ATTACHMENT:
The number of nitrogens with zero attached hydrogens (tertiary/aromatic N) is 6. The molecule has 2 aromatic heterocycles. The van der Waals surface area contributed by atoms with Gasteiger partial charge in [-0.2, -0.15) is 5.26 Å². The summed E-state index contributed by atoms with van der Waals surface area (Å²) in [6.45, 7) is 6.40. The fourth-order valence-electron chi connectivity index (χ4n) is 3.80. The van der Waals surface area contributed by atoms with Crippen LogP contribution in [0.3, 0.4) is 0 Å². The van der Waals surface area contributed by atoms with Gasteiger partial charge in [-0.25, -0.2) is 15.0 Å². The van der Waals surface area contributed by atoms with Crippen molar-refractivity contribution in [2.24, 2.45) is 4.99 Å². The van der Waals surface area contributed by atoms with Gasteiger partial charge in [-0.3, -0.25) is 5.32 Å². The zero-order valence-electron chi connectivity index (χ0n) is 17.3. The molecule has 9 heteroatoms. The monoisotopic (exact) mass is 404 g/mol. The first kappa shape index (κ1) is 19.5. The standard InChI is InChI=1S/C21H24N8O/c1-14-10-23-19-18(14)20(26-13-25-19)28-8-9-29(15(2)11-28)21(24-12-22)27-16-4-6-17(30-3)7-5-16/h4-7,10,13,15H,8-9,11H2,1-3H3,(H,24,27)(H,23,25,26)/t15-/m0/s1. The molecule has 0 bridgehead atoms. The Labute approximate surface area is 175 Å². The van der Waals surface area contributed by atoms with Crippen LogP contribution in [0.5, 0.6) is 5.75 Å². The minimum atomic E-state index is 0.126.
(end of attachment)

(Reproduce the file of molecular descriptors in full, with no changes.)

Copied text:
The number of nitrogens with zero attached hydrogens (tertiary/aromatic N) is 6. The molecule has 2 aromatic heterocycles. The van der Waals surface area contributed by atoms with Gasteiger partial charge in [-0.2, -0.15) is 5.26 Å². The summed E-state index contributed by atoms with van der Waals surface area (Å²) in [6.45, 7) is 6.40. The fourth-order valence-electron chi connectivity index (χ4n) is 3.80. The van der Waals surface area contributed by atoms with Crippen LogP contribution in [0.3, 0.4) is 0 Å². The van der Waals surface area contributed by atoms with Gasteiger partial charge in [-0.25, -0.2) is 15.0 Å². The van der Waals surface area contributed by atoms with Crippen molar-refractivity contribution in [2.24, 2.45) is 4.99 Å². The van der Waals surface area contributed by atoms with Gasteiger partial charge in [-0.3, -0.25) is 5.32 Å². The zero-order valence-electron chi connectivity index (χ0n) is 17.3. The molecule has 9 heteroatoms. The monoisotopic (exact) mass is 404 g/mol. The first kappa shape index (κ1) is 19.5. The standard InChI is InChI=1S/C21H24N8O/c1-14-10-23-19-18(14)20(26-13-25-19)28-8-9-29(15(2)11-28)21(24-12-22)27-16-4-6-17(30-3)7-5-16/h4-7,10,13,15H,8-9,11H2,1-3H3,(H,24,27)(H,23,25,26)/t15-/m0/s1. The molecule has 0 bridgehead atoms. The Labute approximate surface area is 175 Å². The van der Waals surface area contributed by atoms with Crippen LogP contribution in [0.5, 0.6) is 5.75 Å². The minimum atomic E-state index is 0.126.